Throughout July, I discovered some of Preston’s former cinema sites with the aid of local historian John Cotterall’s book ‘Preston’s Palaces of Pleasure’. It has been wonderful to read about these luxurious places and discover their locations, reading your comments and special memories along the way. If you missed them, click to read part one and part two. In this third and final part, I will be looking at the New Victoria, Plaza, Ritz, ABC and The Carlton, as well as talking a little bit about the person who inspired me to write this series of articles John Cotterall.
Nothing remains of the Plaza, it was situated behind the 24-hour petrol filling station on New Hall Lane, where new housing has been built. According to John’s book, the cinema opened on 12th December 1932 with a capacity of 930. It had originally been the cotton room and warehouse of Calvert’s India Mill and had a beautifully decorated stage, with shaded lights and rows upon rows of plush seats. Despite the Depression of 1930, people were still able to afford to go to the cinema and it was seen as a place of sanctuary away from the streets. The managers of many of the suburban cinemas got to know their clientele, creating a sense of community, enquiring after a person if they were absent on the evenings that they used to attend.
John Cotterall’s book talks in great detail about the history of the New Victoria site, which later became the Gaumont and then the Odeon, on Church Street as well as the construction of the building. There was 1450 seats on the ground floor and 670 on the balcony. The upholstery was in rose pink and the cinema was tastefully decorated in shades of soft mauve, green, blue and lemon yellow. There was a chandelier in the vestibule and the staff wore jackets with black lapels, black trousers, black cardboard shirt fronts and dickie bows. The opening night was on 17th September 1928 with 2000 people in attendance. Early films were still silent and the shows also featured performers and a 22 piece orchestra and Wurlitzer organ.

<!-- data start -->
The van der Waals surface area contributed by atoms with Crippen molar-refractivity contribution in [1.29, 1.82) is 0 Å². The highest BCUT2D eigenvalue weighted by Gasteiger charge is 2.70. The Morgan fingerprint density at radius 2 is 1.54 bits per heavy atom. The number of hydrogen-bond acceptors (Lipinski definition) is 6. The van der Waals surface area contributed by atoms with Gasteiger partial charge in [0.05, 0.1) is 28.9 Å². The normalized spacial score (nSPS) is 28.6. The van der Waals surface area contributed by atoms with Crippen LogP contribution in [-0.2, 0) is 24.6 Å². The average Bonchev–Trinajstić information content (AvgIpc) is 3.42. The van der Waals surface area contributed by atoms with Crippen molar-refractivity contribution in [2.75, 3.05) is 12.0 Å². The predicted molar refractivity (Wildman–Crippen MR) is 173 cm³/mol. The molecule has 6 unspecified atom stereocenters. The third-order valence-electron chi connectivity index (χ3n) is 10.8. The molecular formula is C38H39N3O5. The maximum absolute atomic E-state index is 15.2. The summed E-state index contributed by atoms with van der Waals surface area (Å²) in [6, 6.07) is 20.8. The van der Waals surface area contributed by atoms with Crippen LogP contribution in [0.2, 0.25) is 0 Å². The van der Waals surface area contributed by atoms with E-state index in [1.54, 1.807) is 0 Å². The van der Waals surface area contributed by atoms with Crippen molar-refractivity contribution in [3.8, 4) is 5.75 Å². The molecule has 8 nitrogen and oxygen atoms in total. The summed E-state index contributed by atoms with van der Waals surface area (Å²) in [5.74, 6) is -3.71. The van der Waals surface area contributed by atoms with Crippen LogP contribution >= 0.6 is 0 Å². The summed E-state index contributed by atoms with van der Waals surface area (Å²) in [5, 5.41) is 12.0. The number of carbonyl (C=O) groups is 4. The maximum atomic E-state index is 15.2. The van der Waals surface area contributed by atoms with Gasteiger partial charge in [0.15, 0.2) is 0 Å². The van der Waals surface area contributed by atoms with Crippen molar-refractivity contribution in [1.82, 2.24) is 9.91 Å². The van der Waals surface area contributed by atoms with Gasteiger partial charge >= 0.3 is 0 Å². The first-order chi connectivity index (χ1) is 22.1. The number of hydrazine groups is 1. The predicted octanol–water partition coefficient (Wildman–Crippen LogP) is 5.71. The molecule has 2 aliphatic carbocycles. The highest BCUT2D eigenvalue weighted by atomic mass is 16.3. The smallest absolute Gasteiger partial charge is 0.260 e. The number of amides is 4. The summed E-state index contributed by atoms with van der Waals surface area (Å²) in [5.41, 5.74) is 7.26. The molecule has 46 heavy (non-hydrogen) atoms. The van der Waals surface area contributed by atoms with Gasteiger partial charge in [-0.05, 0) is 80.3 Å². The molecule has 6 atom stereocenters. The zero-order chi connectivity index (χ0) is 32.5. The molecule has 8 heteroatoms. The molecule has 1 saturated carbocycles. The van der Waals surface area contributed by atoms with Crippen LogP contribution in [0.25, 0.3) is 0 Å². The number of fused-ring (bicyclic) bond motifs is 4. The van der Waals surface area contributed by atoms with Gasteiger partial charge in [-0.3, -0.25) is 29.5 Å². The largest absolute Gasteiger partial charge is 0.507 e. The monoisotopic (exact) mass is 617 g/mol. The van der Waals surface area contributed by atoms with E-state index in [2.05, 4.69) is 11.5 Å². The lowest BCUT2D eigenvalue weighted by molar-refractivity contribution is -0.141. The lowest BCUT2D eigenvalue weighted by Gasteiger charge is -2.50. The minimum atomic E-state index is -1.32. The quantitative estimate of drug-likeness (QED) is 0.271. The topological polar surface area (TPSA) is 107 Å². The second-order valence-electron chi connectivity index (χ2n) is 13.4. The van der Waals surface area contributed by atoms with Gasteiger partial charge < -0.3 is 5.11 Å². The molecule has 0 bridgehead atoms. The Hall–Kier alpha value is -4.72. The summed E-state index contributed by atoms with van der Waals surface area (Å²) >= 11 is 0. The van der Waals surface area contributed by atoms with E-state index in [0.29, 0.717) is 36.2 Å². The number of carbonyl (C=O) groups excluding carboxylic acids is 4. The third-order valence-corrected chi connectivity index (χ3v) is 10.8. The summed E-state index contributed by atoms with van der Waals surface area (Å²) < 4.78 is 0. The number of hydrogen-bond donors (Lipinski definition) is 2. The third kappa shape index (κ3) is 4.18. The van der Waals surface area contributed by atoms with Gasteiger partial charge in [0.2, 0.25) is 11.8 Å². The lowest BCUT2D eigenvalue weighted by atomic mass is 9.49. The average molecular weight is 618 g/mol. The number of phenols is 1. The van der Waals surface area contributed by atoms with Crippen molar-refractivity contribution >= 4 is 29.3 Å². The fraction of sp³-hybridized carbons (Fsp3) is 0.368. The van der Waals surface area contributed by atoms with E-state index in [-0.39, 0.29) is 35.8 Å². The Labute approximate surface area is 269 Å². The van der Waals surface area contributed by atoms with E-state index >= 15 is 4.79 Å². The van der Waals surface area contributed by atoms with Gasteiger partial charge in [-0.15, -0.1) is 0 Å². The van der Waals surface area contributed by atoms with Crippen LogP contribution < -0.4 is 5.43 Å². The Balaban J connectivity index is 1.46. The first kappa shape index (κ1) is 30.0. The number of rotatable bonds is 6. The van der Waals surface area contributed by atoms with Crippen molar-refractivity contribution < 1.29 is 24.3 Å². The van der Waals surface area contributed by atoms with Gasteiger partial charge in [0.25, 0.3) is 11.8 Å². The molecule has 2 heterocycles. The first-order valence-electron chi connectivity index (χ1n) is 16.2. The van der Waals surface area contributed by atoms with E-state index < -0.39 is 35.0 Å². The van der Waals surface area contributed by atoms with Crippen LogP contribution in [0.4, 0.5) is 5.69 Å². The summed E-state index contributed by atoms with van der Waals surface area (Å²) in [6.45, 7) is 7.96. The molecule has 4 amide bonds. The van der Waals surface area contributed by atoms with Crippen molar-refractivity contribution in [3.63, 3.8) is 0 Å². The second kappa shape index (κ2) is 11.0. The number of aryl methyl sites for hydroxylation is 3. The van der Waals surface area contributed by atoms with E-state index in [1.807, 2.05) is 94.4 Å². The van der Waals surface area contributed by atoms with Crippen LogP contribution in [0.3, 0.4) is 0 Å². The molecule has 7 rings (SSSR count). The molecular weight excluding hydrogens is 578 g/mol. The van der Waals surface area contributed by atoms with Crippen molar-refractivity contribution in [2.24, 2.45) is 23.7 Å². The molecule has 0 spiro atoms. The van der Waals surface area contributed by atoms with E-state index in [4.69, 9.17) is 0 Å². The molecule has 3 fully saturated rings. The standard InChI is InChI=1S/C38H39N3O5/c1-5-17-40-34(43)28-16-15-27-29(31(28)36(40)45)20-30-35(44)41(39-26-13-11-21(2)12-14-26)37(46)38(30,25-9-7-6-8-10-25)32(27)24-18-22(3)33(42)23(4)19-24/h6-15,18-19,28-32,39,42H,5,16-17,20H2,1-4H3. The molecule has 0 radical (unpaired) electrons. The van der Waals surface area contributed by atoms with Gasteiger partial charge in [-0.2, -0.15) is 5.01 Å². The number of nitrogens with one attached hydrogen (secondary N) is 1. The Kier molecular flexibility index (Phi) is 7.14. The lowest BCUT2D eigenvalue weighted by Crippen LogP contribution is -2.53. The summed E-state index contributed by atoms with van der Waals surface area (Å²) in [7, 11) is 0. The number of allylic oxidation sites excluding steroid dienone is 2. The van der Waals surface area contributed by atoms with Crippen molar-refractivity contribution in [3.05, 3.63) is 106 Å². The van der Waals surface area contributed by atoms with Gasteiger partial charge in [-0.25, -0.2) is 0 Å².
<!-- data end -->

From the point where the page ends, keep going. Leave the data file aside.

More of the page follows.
John goes on to describe how in April 1954 Cinemascope was introduced to the New Victoria, which by now was the Gaumont. Further investment followed, in May 1962 the Rank Organisation spent £250,000 in converting the Gaumont to a multi-purpose entertainment centre. A new floor was provided as was a sprung dancefloor. In 1963 the Gaumont became the Odeon, seven years later this was followed by the creation of a further screen or Odeon Two, with a capacity of 112 where the former café was situated. The cinema still exists, albeit in a dilapidated state, behind boarding on Church Street. I have fond memories of queuing up with my friends and going to see films in Odeon One and Odeon Two as a teenager. The queues for the latest film showing on Saturday afternoons stretched around the corner and down the alley.
The Carlton, on Blackpool Road, opened on 8th August 1932. John Cotterall writes that sadly it was low in the pecking order for receiving new films, so much so the newsreel was three weeks old by the time it reached the Carlton. The building later became a bingo hall, with many of its old cinema features still intact. The distinctive building has now gone, replaced by a block of apartments.